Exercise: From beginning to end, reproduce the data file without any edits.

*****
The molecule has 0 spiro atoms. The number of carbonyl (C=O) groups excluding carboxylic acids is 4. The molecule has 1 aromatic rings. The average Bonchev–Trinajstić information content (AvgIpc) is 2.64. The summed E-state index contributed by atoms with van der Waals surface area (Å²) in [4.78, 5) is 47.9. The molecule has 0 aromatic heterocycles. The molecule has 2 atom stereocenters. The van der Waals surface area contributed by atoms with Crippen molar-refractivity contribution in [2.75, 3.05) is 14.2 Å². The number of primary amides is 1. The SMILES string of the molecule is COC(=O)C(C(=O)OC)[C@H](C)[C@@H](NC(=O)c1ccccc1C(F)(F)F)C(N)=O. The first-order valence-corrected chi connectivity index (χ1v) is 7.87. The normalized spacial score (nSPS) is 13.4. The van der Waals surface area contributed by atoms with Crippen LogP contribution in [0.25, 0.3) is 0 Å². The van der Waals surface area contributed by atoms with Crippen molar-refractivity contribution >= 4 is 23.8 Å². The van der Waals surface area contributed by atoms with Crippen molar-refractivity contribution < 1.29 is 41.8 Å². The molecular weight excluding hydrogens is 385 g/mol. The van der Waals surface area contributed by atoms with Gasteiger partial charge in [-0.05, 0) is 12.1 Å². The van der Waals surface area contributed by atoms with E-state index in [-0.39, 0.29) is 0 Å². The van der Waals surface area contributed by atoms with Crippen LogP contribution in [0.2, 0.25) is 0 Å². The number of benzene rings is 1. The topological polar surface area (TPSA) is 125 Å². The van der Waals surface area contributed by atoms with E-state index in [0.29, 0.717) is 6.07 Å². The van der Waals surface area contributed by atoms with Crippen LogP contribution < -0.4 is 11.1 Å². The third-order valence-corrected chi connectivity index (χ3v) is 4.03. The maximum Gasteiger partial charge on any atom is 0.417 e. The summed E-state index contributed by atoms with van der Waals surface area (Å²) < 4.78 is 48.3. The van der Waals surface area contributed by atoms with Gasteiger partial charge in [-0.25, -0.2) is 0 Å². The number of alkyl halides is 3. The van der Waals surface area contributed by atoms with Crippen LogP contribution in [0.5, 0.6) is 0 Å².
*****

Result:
The molecule has 0 spiro atoms. The number of carbonyl (C=O) groups excluding carboxylic acids is 4. The molecule has 1 aromatic rings. The average Bonchev–Trinajstić information content (AvgIpc) is 2.64. The summed E-state index contributed by atoms with van der Waals surface area (Å²) in [4.78, 5) is 47.9. The molecule has 0 aromatic heterocycles. The molecule has 2 atom stereocenters. The van der Waals surface area contributed by atoms with Crippen molar-refractivity contribution in [2.75, 3.05) is 14.2 Å². The number of primary amides is 1. The SMILES string of the molecule is COC(=O)C(C(=O)OC)[C@H](C)[C@@H](NC(=O)c1ccccc1C(F)(F)F)C(N)=O. The first-order valence-corrected chi connectivity index (χ1v) is 7.87. The normalized spacial score (nSPS) is 13.4. The van der Waals surface area contributed by atoms with Crippen LogP contribution in [0.25, 0.3) is 0 Å². The van der Waals surface area contributed by atoms with Crippen molar-refractivity contribution >= 4 is 23.8 Å². The van der Waals surface area contributed by atoms with Crippen molar-refractivity contribution < 1.29 is 41.8 Å². The molecular weight excluding hydrogens is 385 g/mol. The van der Waals surface area contributed by atoms with Gasteiger partial charge in [-0.05, 0) is 12.1 Å². The van der Waals surface area contributed by atoms with E-state index in [-0.39, 0.29) is 0 Å². The van der Waals surface area contributed by atoms with Crippen LogP contribution in [0.2, 0.25) is 0 Å². The number of benzene rings is 1. The topological polar surface area (TPSA) is 125 Å². The van der Waals surface area contributed by atoms with E-state index in [0.29, 0.717) is 6.07 Å². The van der Waals surface area contributed by atoms with Crippen LogP contribution < -0.4 is 11.1 Å². The third-order valence-corrected chi connectivity index (χ3v) is 4.03. The maximum Gasteiger partial charge on any atom is 0.417 e. The summed E-state index contributed by atoms with van der Waals surface area (Å²) < 4.78 is 48.3. The van der Waals surface area contributed by atoms with Gasteiger partial charge in [-0.25, -0.2) is 0 Å². The number of alkyl halides is 3. The van der Waals surface area contributed by atoms with Crippen LogP contribution in [0.5, 0.6) is 0 Å².